In general at the national level, the dam is a symbol of modernity, hope, ending poverty, development, autonomy, a new era – Ethiopians are self-funding the dam and there is a great sense of pride that this is a home-grown project, that Ethiopians are doing this development for themselves. In the psychology of the Ethiopian people’s minds, this dam is very empowering and positive, regardless of political affiliation or ethnicity. The dam transcends existing divisive mentality – this has historic roots, but too complicated to get into. Ethiopia is a poor country; droughts cause food security issues and food aid is needed annually, malnutrition is high, there is high infant mortality, in some places 1 in 16 women die in childbirth, debilitating diseases is visible anywhere you travel. The infrastructure is building up fast – we saw this while we were there – new roads, buildings, hospitals, schools, telecommunication infrastructure, electricity grid – you can see these things going up all over the country. But, there is still little industry and without outside investment, these things would not be possible. The Grand Ethiopian Renaissance Dam, as it’s name implies, gives hope to change that. And gives the first possibility for Ethiopia to use the Blue Nile River as a natural resource.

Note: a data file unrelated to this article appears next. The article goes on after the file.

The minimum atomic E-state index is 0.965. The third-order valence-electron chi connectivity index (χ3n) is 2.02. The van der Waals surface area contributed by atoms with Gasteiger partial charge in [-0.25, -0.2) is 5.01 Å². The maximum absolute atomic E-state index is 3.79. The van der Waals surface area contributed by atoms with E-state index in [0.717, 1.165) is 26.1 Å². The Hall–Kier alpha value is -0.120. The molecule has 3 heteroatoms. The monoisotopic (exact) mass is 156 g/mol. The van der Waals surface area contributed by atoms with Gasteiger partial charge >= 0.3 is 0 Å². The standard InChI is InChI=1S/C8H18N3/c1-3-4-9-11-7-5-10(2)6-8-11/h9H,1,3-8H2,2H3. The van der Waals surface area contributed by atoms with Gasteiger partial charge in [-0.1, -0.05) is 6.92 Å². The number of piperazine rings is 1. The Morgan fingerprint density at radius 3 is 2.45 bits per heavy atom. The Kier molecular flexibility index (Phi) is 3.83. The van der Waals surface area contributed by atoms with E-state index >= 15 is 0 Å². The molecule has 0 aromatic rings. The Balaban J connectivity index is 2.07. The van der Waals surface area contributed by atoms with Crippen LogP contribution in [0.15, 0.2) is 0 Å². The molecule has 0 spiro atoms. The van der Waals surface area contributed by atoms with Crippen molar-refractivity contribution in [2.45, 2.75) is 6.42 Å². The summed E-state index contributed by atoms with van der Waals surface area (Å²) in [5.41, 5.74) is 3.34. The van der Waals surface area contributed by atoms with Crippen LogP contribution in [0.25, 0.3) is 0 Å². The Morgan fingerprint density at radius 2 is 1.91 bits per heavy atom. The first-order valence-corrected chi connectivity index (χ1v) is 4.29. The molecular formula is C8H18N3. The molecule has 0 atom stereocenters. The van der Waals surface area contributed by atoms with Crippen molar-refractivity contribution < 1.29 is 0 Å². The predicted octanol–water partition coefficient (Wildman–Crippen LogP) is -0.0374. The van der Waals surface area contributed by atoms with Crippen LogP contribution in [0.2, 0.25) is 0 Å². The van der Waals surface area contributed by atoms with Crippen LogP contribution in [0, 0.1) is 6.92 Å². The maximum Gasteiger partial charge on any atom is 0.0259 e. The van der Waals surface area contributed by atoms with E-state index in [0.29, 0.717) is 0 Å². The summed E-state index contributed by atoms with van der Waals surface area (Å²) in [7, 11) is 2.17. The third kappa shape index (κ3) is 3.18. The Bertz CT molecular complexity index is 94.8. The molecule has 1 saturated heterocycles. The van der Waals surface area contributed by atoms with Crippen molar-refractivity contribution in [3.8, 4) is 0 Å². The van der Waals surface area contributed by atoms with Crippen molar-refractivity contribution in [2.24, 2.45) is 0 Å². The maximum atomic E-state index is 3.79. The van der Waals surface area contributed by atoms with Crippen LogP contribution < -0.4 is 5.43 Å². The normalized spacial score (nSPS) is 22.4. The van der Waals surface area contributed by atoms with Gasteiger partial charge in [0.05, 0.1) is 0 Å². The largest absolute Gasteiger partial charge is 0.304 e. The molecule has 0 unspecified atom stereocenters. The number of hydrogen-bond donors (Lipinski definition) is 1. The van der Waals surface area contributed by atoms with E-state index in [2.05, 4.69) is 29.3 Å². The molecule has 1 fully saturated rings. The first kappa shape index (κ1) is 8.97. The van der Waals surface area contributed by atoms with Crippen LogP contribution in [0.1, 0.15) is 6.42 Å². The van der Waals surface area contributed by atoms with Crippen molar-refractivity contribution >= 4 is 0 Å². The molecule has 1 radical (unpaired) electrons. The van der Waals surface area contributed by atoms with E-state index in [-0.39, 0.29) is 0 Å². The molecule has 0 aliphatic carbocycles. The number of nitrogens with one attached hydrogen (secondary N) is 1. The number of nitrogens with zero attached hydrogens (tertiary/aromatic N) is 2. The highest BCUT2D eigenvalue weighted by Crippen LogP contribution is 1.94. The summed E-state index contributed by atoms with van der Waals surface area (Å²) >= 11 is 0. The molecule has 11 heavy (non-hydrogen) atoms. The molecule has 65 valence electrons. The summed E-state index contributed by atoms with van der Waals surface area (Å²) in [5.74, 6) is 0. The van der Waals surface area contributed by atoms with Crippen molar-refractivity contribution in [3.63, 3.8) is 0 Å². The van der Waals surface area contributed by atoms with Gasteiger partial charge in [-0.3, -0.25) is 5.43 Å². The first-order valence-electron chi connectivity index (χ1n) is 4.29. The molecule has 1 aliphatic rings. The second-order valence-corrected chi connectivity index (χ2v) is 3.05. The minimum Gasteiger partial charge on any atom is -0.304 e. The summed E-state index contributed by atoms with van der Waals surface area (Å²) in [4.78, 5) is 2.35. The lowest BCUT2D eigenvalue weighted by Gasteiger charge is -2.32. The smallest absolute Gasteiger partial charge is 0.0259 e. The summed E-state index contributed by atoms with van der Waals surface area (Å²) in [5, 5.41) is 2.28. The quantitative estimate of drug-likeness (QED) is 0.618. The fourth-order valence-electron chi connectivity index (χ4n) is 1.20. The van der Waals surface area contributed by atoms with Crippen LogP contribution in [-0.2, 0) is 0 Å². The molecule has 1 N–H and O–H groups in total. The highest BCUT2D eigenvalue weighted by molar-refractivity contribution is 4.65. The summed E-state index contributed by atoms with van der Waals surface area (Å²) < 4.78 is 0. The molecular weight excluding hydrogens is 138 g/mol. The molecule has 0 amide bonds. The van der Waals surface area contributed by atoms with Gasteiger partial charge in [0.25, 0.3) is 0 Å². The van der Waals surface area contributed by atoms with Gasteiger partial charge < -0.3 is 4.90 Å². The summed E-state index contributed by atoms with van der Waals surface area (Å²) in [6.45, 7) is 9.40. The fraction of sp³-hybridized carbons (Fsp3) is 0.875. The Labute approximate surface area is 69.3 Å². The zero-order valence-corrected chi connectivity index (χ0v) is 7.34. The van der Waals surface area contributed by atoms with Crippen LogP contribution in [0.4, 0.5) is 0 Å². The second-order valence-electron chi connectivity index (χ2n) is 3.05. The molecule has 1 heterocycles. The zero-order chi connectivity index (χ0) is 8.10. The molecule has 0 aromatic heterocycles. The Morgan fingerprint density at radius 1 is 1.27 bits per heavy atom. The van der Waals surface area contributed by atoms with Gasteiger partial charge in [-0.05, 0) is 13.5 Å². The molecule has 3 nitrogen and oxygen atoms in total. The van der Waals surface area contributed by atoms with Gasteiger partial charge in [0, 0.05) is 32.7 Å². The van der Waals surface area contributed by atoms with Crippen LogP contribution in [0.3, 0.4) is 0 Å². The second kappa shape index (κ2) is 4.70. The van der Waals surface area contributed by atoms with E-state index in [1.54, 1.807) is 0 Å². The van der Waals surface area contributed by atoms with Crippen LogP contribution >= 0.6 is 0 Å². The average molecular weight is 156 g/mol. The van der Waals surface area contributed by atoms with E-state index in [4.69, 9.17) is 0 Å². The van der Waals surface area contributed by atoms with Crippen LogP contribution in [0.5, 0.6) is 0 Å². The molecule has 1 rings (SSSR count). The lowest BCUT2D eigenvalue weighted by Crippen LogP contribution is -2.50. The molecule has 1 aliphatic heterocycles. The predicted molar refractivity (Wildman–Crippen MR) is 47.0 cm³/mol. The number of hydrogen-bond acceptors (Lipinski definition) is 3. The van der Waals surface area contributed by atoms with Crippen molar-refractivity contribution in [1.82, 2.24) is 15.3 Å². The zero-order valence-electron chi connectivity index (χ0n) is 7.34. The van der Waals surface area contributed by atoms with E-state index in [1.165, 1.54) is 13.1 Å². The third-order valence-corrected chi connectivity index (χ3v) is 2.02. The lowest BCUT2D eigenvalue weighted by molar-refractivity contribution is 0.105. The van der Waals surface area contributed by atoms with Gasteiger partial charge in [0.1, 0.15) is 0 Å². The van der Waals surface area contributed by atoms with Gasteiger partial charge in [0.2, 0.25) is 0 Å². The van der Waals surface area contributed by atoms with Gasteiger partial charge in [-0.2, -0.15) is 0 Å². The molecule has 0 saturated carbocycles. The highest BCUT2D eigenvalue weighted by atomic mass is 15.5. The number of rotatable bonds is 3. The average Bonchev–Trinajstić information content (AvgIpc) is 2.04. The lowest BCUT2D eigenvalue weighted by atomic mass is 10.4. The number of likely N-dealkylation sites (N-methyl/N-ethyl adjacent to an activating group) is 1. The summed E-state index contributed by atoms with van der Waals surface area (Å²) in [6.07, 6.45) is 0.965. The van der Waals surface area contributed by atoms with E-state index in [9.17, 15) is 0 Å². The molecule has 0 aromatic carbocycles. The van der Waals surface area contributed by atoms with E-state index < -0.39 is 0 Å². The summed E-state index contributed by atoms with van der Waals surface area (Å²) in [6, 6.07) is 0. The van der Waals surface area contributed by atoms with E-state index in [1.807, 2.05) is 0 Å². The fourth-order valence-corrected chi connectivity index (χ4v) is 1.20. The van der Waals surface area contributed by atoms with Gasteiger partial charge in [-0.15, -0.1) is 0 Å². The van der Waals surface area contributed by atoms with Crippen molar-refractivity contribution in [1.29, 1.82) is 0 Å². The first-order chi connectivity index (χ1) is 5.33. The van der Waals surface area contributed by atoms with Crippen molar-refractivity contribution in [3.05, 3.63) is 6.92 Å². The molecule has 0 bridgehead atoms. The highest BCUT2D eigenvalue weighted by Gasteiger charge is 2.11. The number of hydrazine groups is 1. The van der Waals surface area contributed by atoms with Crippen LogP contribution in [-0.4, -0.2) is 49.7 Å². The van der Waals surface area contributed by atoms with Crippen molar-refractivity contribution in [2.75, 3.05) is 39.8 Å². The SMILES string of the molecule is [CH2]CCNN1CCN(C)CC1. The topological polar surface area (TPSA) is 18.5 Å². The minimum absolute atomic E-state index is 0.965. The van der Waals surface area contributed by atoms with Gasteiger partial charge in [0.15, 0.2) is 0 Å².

On an international level, if you go by the press, the dam is again a symbol. And currently it is causing tension for the region, mainly with Egypt and Ethiopia. For Egypt it is a symbol of water insecurity – and loss of control. If Ethiopia has the power upstream to turn off the tap, this would cripple Egypt. The Egyptian authorities, whoever emerges as consistent leadership after this most recent reorganization, are going to remain very keen about this. The people on the street are as well, seeing the Nile waters as crucial for their livelihoods and existence. In other riparian countries, such as Uganda, governments are calling for a new water sharing agreement to replace the outdated existing Treaty that ensures Egypt gets the majority of Nile River water use as tied with this dam project. The dam is an undeniable fixture that changes power dynamics in the Nile basin, but also offers the chance for these riparian countries to give an exemplary new integrated water resources management approach – to extend out to several other much needed regional sectors. What happens next remains to be seen.